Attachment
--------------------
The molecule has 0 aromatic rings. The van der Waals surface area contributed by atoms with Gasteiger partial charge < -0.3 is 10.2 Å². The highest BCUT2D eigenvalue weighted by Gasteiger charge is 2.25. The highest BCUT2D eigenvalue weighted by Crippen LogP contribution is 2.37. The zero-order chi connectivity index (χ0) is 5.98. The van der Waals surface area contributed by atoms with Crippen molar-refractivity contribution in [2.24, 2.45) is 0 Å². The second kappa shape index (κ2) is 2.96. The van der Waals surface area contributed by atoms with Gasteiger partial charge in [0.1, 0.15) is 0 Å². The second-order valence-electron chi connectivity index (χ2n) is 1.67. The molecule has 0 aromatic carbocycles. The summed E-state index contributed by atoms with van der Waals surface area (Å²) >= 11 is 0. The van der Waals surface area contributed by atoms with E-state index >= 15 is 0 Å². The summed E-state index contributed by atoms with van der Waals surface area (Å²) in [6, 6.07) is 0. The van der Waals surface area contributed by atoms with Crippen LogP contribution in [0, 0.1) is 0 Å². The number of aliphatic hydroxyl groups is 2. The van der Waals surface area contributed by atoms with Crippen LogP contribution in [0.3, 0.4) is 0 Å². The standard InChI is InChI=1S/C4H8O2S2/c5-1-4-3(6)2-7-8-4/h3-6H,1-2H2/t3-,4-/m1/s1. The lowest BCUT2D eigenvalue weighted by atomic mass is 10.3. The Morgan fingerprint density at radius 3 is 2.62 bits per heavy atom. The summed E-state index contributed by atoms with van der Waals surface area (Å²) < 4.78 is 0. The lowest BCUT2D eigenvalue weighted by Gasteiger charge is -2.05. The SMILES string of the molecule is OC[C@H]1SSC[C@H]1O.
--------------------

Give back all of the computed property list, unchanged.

The molecule has 0 aromatic rings. The van der Waals surface area contributed by atoms with Gasteiger partial charge < -0.3 is 10.2 Å². The highest BCUT2D eigenvalue weighted by Gasteiger charge is 2.25. The highest BCUT2D eigenvalue weighted by Crippen LogP contribution is 2.37. The zero-order chi connectivity index (χ0) is 5.98. The van der Waals surface area contributed by atoms with Crippen molar-refractivity contribution in [2.24, 2.45) is 0 Å². The second kappa shape index (κ2) is 2.96. The van der Waals surface area contributed by atoms with Gasteiger partial charge in [0.1, 0.15) is 0 Å². The second-order valence-electron chi connectivity index (χ2n) is 1.67. The molecule has 0 aromatic carbocycles. The summed E-state index contributed by atoms with van der Waals surface area (Å²) >= 11 is 0. The van der Waals surface area contributed by atoms with E-state index >= 15 is 0 Å². The summed E-state index contributed by atoms with van der Waals surface area (Å²) in [6, 6.07) is 0. The van der Waals surface area contributed by atoms with Crippen LogP contribution in [0, 0.1) is 0 Å². The number of aliphatic hydroxyl groups is 2. The van der Waals surface area contributed by atoms with Crippen LogP contribution in [0.3, 0.4) is 0 Å². The standard InChI is InChI=1S/C4H8O2S2/c5-1-4-3(6)2-7-8-4/h3-6H,1-2H2/t3-,4-/m1/s1. The lowest BCUT2D eigenvalue weighted by atomic mass is 10.3. The Morgan fingerprint density at radius 3 is 2.62 bits per heavy atom. The summed E-state index contributed by atoms with van der Waals surface area (Å²) < 4.78 is 0. The lowest BCUT2D eigenvalue weighted by Gasteiger charge is -2.05. The SMILES string of the molecule is OC[C@H]1SSC[C@H]1O.